Belarus said it is considering suspending the agreement with the USA to give up its supply of highly enriched uranium. The move is a retaliation against the economic sanctions recently imposed on the Eastern European country by the White House. Belarus said it would restart the agreement-related nuclear fuel transfer program only when the United States removed the sanctions.
The agreement, which was signed by Secretary of State Hillary Rodham Clinton and the Belarus foreign minister, Sergei Martynov, was considered a significant victory by the Obama administration in curtailing the spread of dangerous nuclear material. Belarus is now threatening to return to selling its highly enriched uranium on the international market.
Earlier this month Washington had imposed a new wave of economic sanctions as punishment for a ruthless crackdown on government opponents, including widespread arrests, that has continued unabated for months.
As a result, Belarus has decided to freeze projects with the United States for exchanging highly enriched uranium fuel within the framework of initiatives for decreasing global threats.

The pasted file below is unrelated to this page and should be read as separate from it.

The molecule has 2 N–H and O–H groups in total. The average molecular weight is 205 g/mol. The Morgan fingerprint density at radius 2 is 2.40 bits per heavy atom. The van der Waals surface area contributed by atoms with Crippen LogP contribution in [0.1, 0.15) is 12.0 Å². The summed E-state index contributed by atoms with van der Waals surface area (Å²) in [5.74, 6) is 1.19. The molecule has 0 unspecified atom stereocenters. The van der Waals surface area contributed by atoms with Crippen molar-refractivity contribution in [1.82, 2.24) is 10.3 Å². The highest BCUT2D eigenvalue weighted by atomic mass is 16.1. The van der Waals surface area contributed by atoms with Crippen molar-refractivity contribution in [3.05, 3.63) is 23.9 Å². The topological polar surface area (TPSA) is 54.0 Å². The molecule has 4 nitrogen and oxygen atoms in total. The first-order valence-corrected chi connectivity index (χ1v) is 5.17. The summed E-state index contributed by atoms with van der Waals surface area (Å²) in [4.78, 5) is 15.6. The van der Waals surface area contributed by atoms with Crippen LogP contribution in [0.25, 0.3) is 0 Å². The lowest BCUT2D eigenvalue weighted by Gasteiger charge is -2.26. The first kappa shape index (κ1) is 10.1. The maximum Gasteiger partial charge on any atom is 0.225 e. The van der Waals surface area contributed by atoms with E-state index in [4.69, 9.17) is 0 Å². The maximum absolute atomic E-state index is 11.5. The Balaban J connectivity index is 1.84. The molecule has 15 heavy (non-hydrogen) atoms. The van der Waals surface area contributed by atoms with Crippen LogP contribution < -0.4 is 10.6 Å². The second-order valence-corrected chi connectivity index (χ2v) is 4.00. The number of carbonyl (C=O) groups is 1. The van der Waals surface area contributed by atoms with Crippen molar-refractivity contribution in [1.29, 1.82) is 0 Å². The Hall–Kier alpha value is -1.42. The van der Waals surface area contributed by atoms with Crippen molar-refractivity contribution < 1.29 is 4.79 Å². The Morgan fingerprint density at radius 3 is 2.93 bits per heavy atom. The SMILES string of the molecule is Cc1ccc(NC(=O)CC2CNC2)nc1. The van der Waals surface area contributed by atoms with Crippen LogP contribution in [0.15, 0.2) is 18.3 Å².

Under the original nuclear deal, signed at a security summit meeting in Kazakhstan in December, Belarus had agreed to transfer its supply of nuclear fuel by 2012. The material was to be shipped to Russia, where it was to be changed to a less purified grade. In exchange, the United States agreed to provide Belarus with some financial aid.
Belarus is the only country from the former Soviet Union outside of Russia to possess large stocks of highly enriched uranium.
Matthew Bunn, an associate professor at the Kennedy School of Government at Harvard who specializes in research of nuclear theft and terrorism, said he saw little or no risk that the material, which is housed in a secure site, could fall into the wrong hands. Still, Mr. Bunn said, the issue needs to be addressed because “it’s one of only a few stocks that are enough for a crude terrorist nuclear bomb.”